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Isis, Alexa and Caspar the ghost: How parents deal with the curse of baby name regret

Kylie Jenner: ‘I knew the second I signed [the birth certificate] that I was probably gonna change his name’ - Jacopo Raule/Getty Images
Kylie Jenner: ‘I knew the second I signed [the birth certificate] that I was probably gonna change his name’ - Jacopo Raule/Getty Images

Last year Kylie Jenner, the youngest of the Kardashian-Jenner daughters, announced she and her partner, the rapper Travis Scott, had had a son, whom they had named Wolf Webster (Scott’s given surname). A month later, she said they were reconsidering because it “didn’t really seem like him”.

“We had to quickly sign the birth certificate,” the entrepreneur and model, 25, told USA Today, by way of explanation. “And then I knew the second I signed that I was probably gonna change his name.” There followed the best part of a year of silence on the subject until yesterday when Jenner announced, hours after wowing Paris Fashion Week with an ultra-realistic lion’s headdress, that the child was now called Aire, as in ‘what a lot of hot’, which makes Wolf sound like John.

The French have a term, “l’esprit d’escalier”, for ripostes that come to you a moment too late. Something similar can be true of naming babies. A report a few years ago found that one in five mothers reported “namer’s remorse,” where they regretted the name they’d given their children. In some cases parents spend months thinking of the perfect name for the unborn sprog, only to decide, like Jenner, that the child who emerges has the wrong vibe. Others panic in the delivery room, only to feel differently in the cold light of day. Sometimes Kenneth looks more like a Gareth. Interestingly the most regretted names were not unusual ones, but harmless ones like Charlotte, Amelia, James and Thomas. The lesson is clear: go big and go home.

Then there can be unforeseen nicknames. One woman called her son Tobias, only to overhear a midwife saying “Goodbye Toby”, which so horrified the mother that she changed it to William at once. When it comes to first names, you have to think of how they will look as initials, possible Spoonerisms, common shortenings, nicknames and relevant celebrities, as well as how they work with any middle names or surnames. As surnames go, my own, Cumming, focuses the mind. Adults will tend to be polite, but any weaknesses will be sussed out at once by other children, who are exacting name auditors.

All of these stresses mean the 42 days allotted after birth for registering a name can pass in the blink of an eye. It is a tiring enough time without trying to second-guess the playground bullies of a decade in the future. Any later than that risks a fine. Beyond that, you'll need to change a baby’s name by deed poll, which requires a witness and costs £42.44.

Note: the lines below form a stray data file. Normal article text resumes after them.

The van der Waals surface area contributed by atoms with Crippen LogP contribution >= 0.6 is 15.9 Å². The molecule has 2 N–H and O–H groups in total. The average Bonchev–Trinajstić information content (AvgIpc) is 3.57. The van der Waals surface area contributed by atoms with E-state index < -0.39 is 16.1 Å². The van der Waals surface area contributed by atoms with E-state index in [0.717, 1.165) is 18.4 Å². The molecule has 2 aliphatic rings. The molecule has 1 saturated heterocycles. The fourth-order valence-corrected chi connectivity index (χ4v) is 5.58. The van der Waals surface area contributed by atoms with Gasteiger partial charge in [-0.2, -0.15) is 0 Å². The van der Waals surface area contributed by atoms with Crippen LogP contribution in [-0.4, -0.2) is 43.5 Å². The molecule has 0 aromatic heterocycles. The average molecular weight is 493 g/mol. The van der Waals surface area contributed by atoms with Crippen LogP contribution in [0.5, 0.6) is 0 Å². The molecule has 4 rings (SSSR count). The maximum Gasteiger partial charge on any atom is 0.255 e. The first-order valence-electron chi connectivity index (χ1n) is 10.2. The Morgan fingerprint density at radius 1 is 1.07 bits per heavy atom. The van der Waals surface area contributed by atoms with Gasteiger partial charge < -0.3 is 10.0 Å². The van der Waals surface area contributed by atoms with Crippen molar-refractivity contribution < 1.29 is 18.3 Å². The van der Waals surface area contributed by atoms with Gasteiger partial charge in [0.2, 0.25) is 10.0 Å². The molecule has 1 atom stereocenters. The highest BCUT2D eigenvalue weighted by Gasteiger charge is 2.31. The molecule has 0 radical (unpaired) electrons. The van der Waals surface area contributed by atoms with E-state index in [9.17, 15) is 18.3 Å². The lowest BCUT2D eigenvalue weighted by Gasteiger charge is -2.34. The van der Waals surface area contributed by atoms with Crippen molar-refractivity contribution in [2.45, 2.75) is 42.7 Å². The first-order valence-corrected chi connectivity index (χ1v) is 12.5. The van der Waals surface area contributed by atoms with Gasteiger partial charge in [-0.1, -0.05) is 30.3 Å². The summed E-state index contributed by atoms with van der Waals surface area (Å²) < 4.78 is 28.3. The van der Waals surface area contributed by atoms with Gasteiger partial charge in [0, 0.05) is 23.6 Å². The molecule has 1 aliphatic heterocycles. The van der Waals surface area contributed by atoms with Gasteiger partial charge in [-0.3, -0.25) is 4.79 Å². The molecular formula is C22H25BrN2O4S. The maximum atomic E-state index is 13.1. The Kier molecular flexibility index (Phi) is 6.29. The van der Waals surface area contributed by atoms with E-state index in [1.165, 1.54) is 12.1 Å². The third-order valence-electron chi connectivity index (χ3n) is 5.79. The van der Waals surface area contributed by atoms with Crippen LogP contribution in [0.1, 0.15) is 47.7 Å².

Nor is there any guarantee that the parents will agree. It’s natural that later in life, as divorce and remarriage and even death take their toll, names are sometimes amended to reflect the new familial. More surprising are the couples who can’t agree in the first place. One friend’s father changed the name of his twin daughters on the way to the registration, apparently having had a change of heart, without consulting his wife. There are several anecdotes of wives nipping in to change the names of their children without their partners knowing, potentially even to this day. As countless university reinventions will attest, there is no need for the words on the certificate to have any bearing on what you are called day-to-day.

In other cases, an apparently innocuous name is overtaken by events. There are legion stories of babies called Isis, from a love of Egyptian theology or – more likely – fond memories of Oxford’s student magazine, who were discreetly renamed as the Islamic State hit the headlines. My colleague Rosa Silverman named her daughter Alexa in April 2016, unaware that Amazon was about to put a spanner in the works. Between 2017 and 2018, the number of babies called Alexa in the UK halved. No, she does not have another child called Siri.

Our son, Caspar, was born on November 4. It wasn’t until afterwards that my sister asked if we had a back-up plan if he was born on Halloween, or if we would have been happy for people to think we were obsessed with The Friendly Ghost. Naturally, one feels for men named Harry Potter. Less easy to understand is the case of the man who renamed himself Harry Potter by deed poll to get a laugh at a Potter-themed party, with the longer-term consequence of being endlessly stopped at borders.

Jenner is not the only celebrity to have backtracked on a name. The comedian Amy Schumer said that she and her partner Chris Fischer originally called their son Gene Attell Fischer, in tribute to their friend, fellow comedian Dave Attell, before realising the implications. On her podcast, she said: “Did you guys know that Gene, our baby’s name, is officially changed? It’s now Gene David Fischer. It was Gene Attell Fischer, but we realised that we, by accident, named our son ‘Genital’.”

One commenter on Jenner’s update asked how she was pronouncing the new name. “AIR,” Jenner replied. Scott and she already have an older daughter, Stormi, who turns five on February 1. I hope they have another son. The best name is obvious. In fact, it has been inescapable in recent weeks. They have an Aire, finally, but they still need a Spaire.


Have you come to regret a name, either your own or your child’s? Tell us about it in the comments section below